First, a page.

Wellness, Productivity, Balance for Graduate Students and Beyond

Thoughts on productivity: Why my work isn't the same as your work and that's okay

There has been a lot of conversation lately about productivity, busy-ness, output, efficiency, and how it does (or doesn't) pertain to academic life. Work life balance is a topic that comes up with my clients, with my colleagues, with my friends and here is where it all stops for me:

Productivity isn't measurable, except by the amount of important things that you finish. 

This is important for three interrelated reasons:

  1. Looking at others schedules, their hours put in, or comparing yourself to how quickly or slowly you think others finish work is usually a quicksand trap that you can't escape. 
  2. Your experience of focus is entirely and thoroughly subjective, and therefore hard to measure, let alone compare. 
  3. You have to define what the key objectives are for yourself, and completing yours might look wildly different than someone else completing theirs. 

So let's take it point by point.

1. As much as I love Shut Up and Write sessions, and the inclusive definitions of writing that many coaches and editors subscribe to, it is hard in community to define what a good "pace" of writing is. I can write a couple hundred word blog post in an hour or so, but it might take me two hours to write a paragraph in an academic article. Your numbers might be wildly different. They probably are. And that's just one facet of things! 

When I was a grad student, I became aware of the ways in which faculty were cagey or obscured the amount of writing that they did on a daily, or even weekly, basis. Those faculty members who were most vocal about their routines (and most easily offering them up as models) were often people who had a lot of support around the administrative parts of their lives - partners, local family support, salaries that allowed them to pay for things like house cleaning and meal delivery services, living in locations that made commuting easy, research assistants, teaching assistants. I say this not to shame anyone but to acknowledge that the amount of truly available time for writing every day varies wildly from person to person. 

If a faculty member you admire, or one that advises you, tells you that the key to making progress on your dissertation is being able to spend four to six uninterrupted hours on it, every day, and your life makes that difficult, it is so easy to fall into believing that you will never finish because you can't make that requirement happen.  

I have many clients that aim to write a page a day (or read five or ten pages a day). But how that happens looks so different for each individual person:

  • Some write first thing in the morning, before their day job when their mind is clear and the distractions are the fewest.
  • Some write before bed, when the house is sleeping and they've had all day to chew on their topic and what they want to write.
  • Some write in spurts throughout the day, bouncing between other tasks and writing when it feels easiest. 
  • And still others write three pages in a long, protected block, every third day (or save them all up for a weekend day!) 

It's just impossible to accurately compare when so many factors are variable. 

2. Just recently, I complained to my therapist that I have lost my ability to focus whatsoever. And then I went on, in the next breath, to tell her how I've read five murder mystery books in the last ten days, and she reminded me that it isn't that I can't focus, it's that some tasks feel different than others in terms of what that focus looks like.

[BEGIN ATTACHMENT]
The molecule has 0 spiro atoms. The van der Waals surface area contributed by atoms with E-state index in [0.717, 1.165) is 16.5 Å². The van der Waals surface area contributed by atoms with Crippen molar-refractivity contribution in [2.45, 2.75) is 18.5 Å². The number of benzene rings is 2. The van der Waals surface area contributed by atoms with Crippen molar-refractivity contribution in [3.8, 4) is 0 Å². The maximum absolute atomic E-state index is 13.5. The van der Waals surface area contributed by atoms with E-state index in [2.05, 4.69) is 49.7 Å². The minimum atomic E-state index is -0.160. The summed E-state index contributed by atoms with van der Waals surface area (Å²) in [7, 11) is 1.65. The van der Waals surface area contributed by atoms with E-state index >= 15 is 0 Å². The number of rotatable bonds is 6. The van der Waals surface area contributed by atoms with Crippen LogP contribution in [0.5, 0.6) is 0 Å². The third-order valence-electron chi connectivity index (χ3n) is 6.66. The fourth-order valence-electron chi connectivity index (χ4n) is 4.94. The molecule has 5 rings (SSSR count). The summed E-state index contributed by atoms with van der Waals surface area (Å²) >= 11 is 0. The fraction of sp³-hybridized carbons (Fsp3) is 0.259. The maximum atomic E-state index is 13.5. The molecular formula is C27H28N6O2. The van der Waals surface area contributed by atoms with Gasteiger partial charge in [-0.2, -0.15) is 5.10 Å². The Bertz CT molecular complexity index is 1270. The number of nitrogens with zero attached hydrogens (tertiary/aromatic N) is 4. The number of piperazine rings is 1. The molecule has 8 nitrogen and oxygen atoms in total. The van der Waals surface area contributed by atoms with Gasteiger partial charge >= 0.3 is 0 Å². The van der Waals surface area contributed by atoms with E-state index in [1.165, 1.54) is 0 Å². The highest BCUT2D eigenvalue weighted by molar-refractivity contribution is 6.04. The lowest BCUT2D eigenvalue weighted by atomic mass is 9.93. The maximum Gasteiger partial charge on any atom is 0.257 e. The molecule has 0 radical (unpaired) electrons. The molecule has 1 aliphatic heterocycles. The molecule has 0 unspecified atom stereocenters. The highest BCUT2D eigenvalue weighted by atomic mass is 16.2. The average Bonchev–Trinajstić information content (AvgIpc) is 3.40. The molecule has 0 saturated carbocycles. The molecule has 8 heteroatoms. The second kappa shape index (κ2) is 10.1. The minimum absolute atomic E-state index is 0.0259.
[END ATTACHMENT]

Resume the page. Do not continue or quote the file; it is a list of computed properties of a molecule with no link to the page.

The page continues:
This was such an aha moment for me! If I'm regularly completing my work, and the quality is good, but I have to use a Forest extension and time my work sessions with a pom timer to do it, that doesn't mean I'm less focused - it just means that I use different tools in that situation. As many with ADHD symptoms will tell you - hyperfocus and lack of focus are two sides of the same coin - and you have to treat each situation with tools that are specific and called for in that instance. What works for you when you're reading fiction might not work for you when you're cleaning up data. Not better, not worse, just different.

And as far as comparison goes - I may "look" focused to someone who sees me typing a way in a coffee shop, but as my free-writing software will assure you, half of the time I'm writing about what I want to each for lunch, or responding to emails that don't need an instant response, or working on scheduling social media posts when I really should be doing network maintenance for Thrive PhD. 

3. Which brings us to point three: only you truly know what your priorities are on any given day. This is why I think planning and task management is such a key, under-discussed part of productivity: who cares if you're knocking out tasks a million miles an hour if they're not the things that are most important for you to be doing right now? 

On a related note, other people often put things on your priority list, but only you get to decide if they stay there. Because I'm a human being that lives in the world, sometimes my personal life is more important than work - and that's okay! So just because I'm not "productive" in an #AcWri sense that day doesn't mean it was a wasted day - my priorities were just not with my work that day. 

Only you know what is most important - but that's a double-edged sword. You have full permission to decide what is most important on any given day, but you also have sole responsibility to make sure that your focus, schedule, and efforts are in alignment with those priorities. That's true productivity - that's the standard we can all hold ourselves too, and still be inclusive in the process.